Tuesday, January 17, 2012


I thought, when I went to Aja, that I was going to an Asian Restaurant. The name, which is pronounced like the continent, and description added to my thought that I was at an Asian restaurant not to mention that the Executive Chef, Ariel Bagadiong is Asian himself. It describes itself as an urban, greenmarket, Asian cafe. While the description implied to me that the food would probably be seasonal and might not be something like sesame chicken, I wasn't expecting a huge departure from that. The restaurant is in the Dana Hotel and has a glass wall that looks out on State Street. The restaurant is long and narrow with the dining room actually occupying two floors. The bar is long and made of a dark wood and you walk by it to get to the dining area. I ate in the lower dining area which had the long glass wall which I already described, a gas fireplace on the back wall, and a wall opposite the window that is wood and curved like a cresting wave. The ceiling is concrete and it has hanging lighting. While it was definitely modern, I could still see it as an Asian Restaurant.
I was seated at the back of the restaurant which was fine because I was able see the entire restaurant. When I was looking at the menu, I was also brought a tray of pickled vegetables. Call it either an Amuse Bouche or the equivalent of the bread course. The tray was divided in to three sections and contained a different vegetable (with a different pickling liquid for each). On one side were the sliced, pickled cucumbers. They were sliced pretty thinly, were pretty crisp, and were like fresh refrigerator pickles. The center section contained pickled daikon, They were crispy and sour and actually my favorite of the pickled vegetables. I have to think that they used a cider vinegar because it tasted to me kind of like jicama. The last was an Asian slaw. It contained cabbage and carrots and kind of a sweet pickle. It was nice and a good start to a surprising dinner.There is a sushi bar at Aja and while it looked good, I was interested in the rest of the menu. I would say that this is truly an Asian-American fusion. Many of the items look like things that you might find on an American restaurant menu but Asian ingredients and spices are used. For the appetizer, I got a crab cake. It looks like a fairly standard crab cake and the sauce looked like the Hollandaise sauce that you would expect to see with a standard crab cake but the sauce was actually a sesame mustard aioli. The crab cake also had scallions and garlic, was topped by cilantro, and topped sliced pickled daikon. It looked nice, tasted good, and the daikon was a nice surprise. I have to think that a different pickle was used for the daikon used in this dish than those used at the beginning because it was pink and slightly sweet.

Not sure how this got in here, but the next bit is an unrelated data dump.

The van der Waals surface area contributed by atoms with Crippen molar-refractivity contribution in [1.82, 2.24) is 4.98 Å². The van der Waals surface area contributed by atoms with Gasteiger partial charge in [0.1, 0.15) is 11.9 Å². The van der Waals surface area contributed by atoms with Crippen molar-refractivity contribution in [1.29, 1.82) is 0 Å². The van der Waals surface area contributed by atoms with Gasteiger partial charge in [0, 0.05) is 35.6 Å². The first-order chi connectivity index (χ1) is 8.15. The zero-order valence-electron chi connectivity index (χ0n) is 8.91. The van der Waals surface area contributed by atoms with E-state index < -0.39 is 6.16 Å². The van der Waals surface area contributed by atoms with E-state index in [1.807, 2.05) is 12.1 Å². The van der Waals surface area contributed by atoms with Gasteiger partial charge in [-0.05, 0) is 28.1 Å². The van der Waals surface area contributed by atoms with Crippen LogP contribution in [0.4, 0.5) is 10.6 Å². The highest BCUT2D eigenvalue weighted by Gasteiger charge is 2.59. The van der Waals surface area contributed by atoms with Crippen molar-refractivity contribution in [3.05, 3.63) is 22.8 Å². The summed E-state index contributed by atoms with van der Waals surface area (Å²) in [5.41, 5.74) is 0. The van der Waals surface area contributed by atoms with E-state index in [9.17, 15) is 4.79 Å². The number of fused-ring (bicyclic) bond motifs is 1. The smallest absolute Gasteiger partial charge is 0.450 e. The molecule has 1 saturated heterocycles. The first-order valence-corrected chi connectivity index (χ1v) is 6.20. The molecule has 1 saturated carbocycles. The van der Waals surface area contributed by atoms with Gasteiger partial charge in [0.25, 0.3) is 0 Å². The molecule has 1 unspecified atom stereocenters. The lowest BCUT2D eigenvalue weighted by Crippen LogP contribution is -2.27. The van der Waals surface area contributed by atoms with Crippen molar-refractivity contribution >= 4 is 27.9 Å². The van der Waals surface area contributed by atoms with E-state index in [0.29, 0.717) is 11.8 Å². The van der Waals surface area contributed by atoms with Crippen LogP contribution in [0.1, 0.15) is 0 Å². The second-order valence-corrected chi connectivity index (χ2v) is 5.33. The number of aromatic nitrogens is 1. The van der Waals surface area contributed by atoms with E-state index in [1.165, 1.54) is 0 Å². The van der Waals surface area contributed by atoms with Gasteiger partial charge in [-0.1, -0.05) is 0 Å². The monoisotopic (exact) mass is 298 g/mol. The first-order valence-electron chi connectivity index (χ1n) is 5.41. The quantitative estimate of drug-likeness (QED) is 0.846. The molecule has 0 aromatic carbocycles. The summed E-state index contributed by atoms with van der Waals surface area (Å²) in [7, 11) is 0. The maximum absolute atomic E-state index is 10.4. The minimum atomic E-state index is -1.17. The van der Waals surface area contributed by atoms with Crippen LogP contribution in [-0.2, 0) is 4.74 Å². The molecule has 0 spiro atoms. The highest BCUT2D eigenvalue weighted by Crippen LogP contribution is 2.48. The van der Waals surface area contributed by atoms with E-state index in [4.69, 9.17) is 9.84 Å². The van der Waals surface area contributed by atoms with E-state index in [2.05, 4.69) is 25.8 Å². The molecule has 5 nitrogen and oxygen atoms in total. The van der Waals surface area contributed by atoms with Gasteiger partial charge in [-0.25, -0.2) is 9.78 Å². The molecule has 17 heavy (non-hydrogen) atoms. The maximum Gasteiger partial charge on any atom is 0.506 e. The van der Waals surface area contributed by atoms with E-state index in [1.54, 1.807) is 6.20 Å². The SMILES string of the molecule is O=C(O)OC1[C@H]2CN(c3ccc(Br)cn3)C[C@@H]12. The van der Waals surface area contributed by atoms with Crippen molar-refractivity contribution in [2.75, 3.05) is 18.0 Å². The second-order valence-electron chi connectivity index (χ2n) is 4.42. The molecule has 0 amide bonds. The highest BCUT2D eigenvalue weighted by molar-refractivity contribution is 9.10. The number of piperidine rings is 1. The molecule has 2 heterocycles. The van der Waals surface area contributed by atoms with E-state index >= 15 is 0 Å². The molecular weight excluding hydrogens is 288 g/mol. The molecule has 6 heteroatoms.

For my entree, I went with the seared strip steak. With all of the very good strip steaks in Chicago, I am not sure why I went with the steak. I think what it was that there were so many things that looked interesting that I decided to go simple. While I wouldn't exactly consider it Asian, and it certainly was not the best steak that I have ever had, it was good. It was served with lemon soy onions and coriander shortbread. With my entree, I also got a couple of sides, Korean Potato Salad and Marinated Mushrooms. When I think of potato salad, I generally don't think of Korea. It looked and had the same texture of a standard potato salad but there was something in the seasoning where I could see Korean. The marinated mushrooms were much more obviously Asian. The marinade had sesame, white soy and coriander. They were very good and if I thought I could have gotten away with it, I would have picked up the dish containing the mushrooms and drank the marinade.My dessert was the Thai Coffee Tiramisu. It was a nice layered wedge served with some mocha ice cream topped with mint. The tiramisu itself has the cocoa, coffee, and a layer of coffee ice cream. It was a very good finish to a very surprising and good dinner. While many dishes at Aja are not obviously Asian, the garnishes and spices give the dishes an Asian flare.

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